10 simple money goals to get your finances in order
There's no better day than today to get your money in order, so it's time to set some financial goals to make it happen. Luckily, we’ve laid out the steps to help you get there.
For many of us, getting our finances in order sounds like a tall task. But realistically, really the hardest part of improving your financial health is making time to search for long-lost passwords, fill out forms, or sit on hold with customer service. The rest is easy, especially when you have a plan in place.
To keep things simple, here are 10 manageable financial goals that, if you see them through, will improve your financial health with minimal effort and just a little bit of time.
1. Pay yourself first
Most Canadians get paid, buy the things they need to live their lives, then try to save whatever is left. The problem is that our spending has a magical ability to expand to meet our income. It's smarter to set aside money for savings right after you get paid, and then spend the rest. Don't give yourself the opportunity to spend your savings. Pay yourself first.
2. Pay down high-interest debt
If this holiday season left you with some unpaid credit card debt, now is the time to tackle it. Make a plan to pay off your credit card debt. If you have a high-interest auto loan or line of credit, pay those off, too. Interest charges from debt is a drag on finances, so handle it sooner than later.
3. Start saving for your child's education
Did you know that if you contribute $2,500 per year to your child's Registered Education Savings Plan (RESP), the government of Canada will contribute another 20 percent, up to a lifetime maximum of $7,200? Every month you put off saving for your child's education, you're leaving free money on the table, so get started!
Did you know that if you contribute $2,500 per year to your child's Registered Education Savings Plan (RESP), the government of Canada will contribute another 20 percent, up to a lifetime maximum of $7,200? "
4. Keep better financial records
Tracking your spending is an amazing way to see where your money is going and where you're overspending. If writing down every transaction by hand or logging your spending in a spreadsheet sounds like a soul-killing task, there are some great apps and websites to help you track your spending.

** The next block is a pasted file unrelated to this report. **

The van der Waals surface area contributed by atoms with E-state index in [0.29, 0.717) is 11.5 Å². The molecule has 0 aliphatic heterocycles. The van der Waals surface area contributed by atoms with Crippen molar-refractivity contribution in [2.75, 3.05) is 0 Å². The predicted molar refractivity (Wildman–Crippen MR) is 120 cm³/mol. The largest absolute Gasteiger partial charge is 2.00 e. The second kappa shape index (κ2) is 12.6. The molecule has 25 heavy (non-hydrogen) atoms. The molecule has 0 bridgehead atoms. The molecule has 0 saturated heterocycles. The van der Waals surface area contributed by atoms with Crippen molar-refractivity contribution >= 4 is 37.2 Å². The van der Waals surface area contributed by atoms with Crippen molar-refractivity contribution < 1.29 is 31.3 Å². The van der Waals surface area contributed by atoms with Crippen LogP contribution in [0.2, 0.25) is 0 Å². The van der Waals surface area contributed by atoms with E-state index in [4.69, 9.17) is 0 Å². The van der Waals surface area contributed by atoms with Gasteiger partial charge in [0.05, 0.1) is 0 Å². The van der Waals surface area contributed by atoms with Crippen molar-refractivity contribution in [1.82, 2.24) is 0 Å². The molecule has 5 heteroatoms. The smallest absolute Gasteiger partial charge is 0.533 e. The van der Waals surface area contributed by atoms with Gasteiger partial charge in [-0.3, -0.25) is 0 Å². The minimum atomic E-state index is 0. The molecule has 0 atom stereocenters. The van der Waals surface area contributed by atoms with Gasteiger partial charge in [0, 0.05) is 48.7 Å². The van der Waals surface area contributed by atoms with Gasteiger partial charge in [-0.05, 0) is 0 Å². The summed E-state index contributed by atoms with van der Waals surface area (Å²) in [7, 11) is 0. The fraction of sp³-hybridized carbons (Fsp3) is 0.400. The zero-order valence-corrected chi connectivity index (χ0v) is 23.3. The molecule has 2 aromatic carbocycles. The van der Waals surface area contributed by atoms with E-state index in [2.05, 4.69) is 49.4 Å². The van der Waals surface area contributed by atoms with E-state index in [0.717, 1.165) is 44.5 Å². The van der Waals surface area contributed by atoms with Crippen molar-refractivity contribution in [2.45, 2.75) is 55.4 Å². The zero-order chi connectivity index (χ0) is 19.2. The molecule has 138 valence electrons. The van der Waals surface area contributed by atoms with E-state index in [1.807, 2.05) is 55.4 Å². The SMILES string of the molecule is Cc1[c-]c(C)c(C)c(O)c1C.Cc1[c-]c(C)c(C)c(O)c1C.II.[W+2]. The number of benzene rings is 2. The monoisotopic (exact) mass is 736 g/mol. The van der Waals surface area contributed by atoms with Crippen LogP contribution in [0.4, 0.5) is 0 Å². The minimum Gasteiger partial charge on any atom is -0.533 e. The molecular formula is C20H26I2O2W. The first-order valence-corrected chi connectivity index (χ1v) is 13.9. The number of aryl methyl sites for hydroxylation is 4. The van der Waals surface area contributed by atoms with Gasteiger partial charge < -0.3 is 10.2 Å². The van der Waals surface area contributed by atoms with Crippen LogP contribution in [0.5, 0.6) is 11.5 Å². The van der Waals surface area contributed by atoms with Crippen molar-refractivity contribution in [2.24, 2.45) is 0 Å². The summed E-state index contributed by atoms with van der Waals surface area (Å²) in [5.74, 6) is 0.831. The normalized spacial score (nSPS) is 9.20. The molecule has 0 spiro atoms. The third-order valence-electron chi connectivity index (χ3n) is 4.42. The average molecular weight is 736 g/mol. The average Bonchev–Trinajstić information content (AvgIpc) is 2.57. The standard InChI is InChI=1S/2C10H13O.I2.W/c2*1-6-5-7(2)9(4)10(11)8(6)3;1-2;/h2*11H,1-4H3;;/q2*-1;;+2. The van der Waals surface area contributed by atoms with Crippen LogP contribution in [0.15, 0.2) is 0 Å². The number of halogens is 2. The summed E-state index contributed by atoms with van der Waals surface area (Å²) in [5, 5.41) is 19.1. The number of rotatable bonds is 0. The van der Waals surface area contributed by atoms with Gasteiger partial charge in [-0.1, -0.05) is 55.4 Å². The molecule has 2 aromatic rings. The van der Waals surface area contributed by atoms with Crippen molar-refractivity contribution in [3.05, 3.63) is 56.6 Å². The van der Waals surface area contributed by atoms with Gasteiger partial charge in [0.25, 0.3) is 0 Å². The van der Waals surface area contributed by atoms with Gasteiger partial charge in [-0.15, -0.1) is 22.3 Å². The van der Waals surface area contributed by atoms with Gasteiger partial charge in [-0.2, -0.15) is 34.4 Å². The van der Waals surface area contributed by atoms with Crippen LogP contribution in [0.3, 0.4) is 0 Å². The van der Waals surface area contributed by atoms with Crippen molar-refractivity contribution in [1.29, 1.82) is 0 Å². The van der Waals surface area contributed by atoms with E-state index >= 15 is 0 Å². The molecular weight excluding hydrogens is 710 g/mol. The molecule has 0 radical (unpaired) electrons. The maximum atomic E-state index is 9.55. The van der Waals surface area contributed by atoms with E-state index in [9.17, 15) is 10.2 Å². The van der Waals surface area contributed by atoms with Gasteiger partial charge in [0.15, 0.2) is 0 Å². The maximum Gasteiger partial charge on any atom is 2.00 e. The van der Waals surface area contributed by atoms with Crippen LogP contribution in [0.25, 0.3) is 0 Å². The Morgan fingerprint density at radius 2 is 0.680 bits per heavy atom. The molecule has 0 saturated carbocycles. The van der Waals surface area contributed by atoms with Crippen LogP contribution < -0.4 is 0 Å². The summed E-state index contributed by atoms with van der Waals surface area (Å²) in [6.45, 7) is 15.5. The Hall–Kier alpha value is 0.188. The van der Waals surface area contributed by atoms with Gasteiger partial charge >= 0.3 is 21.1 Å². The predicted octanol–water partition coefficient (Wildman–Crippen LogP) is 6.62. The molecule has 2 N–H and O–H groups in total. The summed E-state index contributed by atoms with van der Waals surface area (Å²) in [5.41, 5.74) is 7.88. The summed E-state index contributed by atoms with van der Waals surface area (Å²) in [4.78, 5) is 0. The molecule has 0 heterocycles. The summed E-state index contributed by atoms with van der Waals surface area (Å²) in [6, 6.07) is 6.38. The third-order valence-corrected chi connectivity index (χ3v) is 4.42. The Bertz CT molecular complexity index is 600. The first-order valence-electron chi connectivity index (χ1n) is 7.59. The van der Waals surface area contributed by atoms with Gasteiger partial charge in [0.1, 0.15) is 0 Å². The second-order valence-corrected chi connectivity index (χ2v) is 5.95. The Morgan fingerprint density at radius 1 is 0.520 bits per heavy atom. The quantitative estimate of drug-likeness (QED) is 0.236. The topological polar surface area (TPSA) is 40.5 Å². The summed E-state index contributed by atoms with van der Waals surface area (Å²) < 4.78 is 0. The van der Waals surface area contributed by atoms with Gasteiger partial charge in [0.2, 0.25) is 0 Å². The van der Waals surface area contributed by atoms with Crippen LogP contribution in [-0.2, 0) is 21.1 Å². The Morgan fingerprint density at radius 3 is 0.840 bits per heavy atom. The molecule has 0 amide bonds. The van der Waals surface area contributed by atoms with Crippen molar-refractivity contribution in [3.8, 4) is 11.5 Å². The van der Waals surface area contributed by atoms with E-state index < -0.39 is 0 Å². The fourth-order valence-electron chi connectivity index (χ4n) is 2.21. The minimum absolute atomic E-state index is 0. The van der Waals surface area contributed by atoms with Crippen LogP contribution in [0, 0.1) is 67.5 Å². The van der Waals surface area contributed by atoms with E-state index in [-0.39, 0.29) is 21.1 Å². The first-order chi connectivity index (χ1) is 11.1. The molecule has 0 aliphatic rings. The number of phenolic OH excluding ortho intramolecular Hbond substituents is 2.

5. Budget your money
Don't think of budgeting as restrictive. Instead, think of it as the thing that gives you the freedom to spend without feeling guilty. As long as that trip to Paris is in your budget, you can afford it.
6. Improve your credit score
Want access to the best rewards credit cards, mortgage rates, and auto loan financing? You need a strong credit score to make it happen. There are many ways to improve your credit score, but a good place to start (yes, again) is paying down your high-interest debt. On top of that, never miss a minimum payment on any bill, ever.
7. Reassess your recurring costs
Are you paying too much for home insurance or internet? What about that landline no one uses? Did you ever actually cancel that magazine subscription after the free trial ended? Every January, audit your expenses and make sure you're getting the best rate for every recurring bill. You could save hundreds of dollars each year with just a few phone calls.
8. Start learning a new skill
Many people simply don't make enough money to reach their financial goals, even if their budget is airtight. If your expenses keep piling up and your bank account is wiped out at the end of every month, look for ways to increase your income. That doesn't have to mean going back to school. Just learning a new skill from the comfort of your own home could come in handy when you're updating your resume.
9. Close unused accounts
Whether it's a department store credit card you signed up for on a whim or a savings account that once housed your down payment fund, take a moment to close accounts that you no longer use. It may require a few phone calls, but it'll be a weight off your shoulders.
10. Invest more
No matter how much you're contributing to retirement, you could probably put away a little more. This year, try to increase your investments by 5 percent. This small amount won't affect your day-to-day spending, but it'll make a difference in your retirement accounts in the long run.
If you set out to complete one of these goals every month, you'll be in a much better financial position well before this time next year. Each one will take a little time, sure, but there are far worse ways to spend a free afternoon than getting your finances ironed out.